Pasta and Politics

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Virg, Gianna & Tamara

 

I have spent the past almost four weeks not thinking about the news back home and, particularly, about election news.  My brief respite from such things came to a screeching stop on Thursday morning when all four of us headed up to Pasta Fresca Valeria to purchase ravioli for our evening’s dinner.

When we walked into the compact area in front of the counter, we could tell we were in the presence of a local character.  A rather large lady was in the process of making a purchase and she was talking a mile a minute with the lovely lady behind the counter. We, of course, said “buon giorno” as we entered at which point her attention turned to us . . . and, particularly, me.

Understand that all that follows in the way of conversation was conducted in Italian (of one sort or another), facial expressions, hand and arm gestures, and massive amounts of good will and humor.

Gianna (because that’s who the chubby lady is) turned to me and asked if we were English.  I said, no, that we were American.  Gianna then exclaimed, “Porca miseria!” And added a bunch more stuff that I couldn’t keep up with but I thought was not good.  I thought not good because “porca miseria,” (literally, miserable pig) is an expression of some degree of disgust.  A kind of mild curse.

But, no, it turned out that Gianna prefers Americans to English.  The “porca miseria” was directed at the current political situation in the U.S.  A long slew of Italian flowed out of Gianna’s rapidly moving mouth and the only word I understood was “Novembre” but I still couldn’t get my head around what she was saying.  You see, my Italian just isn’t that good and if I don’t have some context into which I can put conversations, my ability to understand what is being said is greatly compromised.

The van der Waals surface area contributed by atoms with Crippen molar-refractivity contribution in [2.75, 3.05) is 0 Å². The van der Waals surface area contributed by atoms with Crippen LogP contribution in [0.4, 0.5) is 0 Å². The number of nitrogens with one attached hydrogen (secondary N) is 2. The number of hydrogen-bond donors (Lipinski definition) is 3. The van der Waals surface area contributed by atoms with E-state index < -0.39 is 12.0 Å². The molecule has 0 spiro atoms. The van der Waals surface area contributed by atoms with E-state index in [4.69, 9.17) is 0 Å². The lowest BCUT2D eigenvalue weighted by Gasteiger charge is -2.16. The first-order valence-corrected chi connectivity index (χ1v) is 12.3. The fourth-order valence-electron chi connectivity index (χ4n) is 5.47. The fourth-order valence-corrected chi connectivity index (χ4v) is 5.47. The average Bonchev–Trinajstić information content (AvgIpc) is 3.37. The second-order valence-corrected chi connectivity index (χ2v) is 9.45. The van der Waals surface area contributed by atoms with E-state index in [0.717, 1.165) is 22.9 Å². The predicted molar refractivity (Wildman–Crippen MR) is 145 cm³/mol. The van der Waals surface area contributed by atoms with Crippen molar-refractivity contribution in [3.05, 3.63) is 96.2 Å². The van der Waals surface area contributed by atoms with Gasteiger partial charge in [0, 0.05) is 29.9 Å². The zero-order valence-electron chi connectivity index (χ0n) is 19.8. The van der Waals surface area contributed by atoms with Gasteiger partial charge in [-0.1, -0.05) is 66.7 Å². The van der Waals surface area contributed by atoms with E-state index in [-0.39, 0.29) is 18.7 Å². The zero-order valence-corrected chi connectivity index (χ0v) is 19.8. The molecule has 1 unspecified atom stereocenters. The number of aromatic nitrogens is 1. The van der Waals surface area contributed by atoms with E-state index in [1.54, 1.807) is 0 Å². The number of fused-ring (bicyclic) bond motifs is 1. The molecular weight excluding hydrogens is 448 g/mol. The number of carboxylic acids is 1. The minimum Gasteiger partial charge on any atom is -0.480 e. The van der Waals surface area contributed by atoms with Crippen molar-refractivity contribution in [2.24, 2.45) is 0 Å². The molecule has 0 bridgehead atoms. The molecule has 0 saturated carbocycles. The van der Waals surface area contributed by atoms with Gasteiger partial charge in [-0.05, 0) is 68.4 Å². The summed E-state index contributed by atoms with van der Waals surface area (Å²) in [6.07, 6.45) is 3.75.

When I said I didn’t understand, Tamara (because that’s who the lovely lady behind the counter is) slowly repeated the essentials to me. Then I understood that Gianna was asking about the elections in November.  But Gianna was off again and, now, I clearly understood “Clinton” and “Trump” and other bits and pieces.  I told Gianna that I was a Clinton supporter and that I thought Trump was crazy.  She was delighted at my good sense.  She told me that America is such a great country and so important in the world that it needs a good president and definitely not someone like Trump.

Dave wanted me to tell Gianna that he thinks Clinton should be in jail and Trump should be in an asylum but, before I could even begin to compose such a sentence, Gianna was off to the races again with some long exclamation.

By this time the entire staff of the pasta shop was involved in our exchange with much laughing and shaking of heads.  Gianna was going at full throttle.  I was saying “I don’t understand anything.”  The staff was saying, “It’s better that way.”

Before the party broke up, we had many photo opportunities to memorialize this wonderful interaction, which is the sort of thing that makes me want to come back to Italy time and again.  And, Tamara, even asked me to come behind the counter to run some pasta through the cutting machine to make a dab of the local, long pasta, manfricoli.

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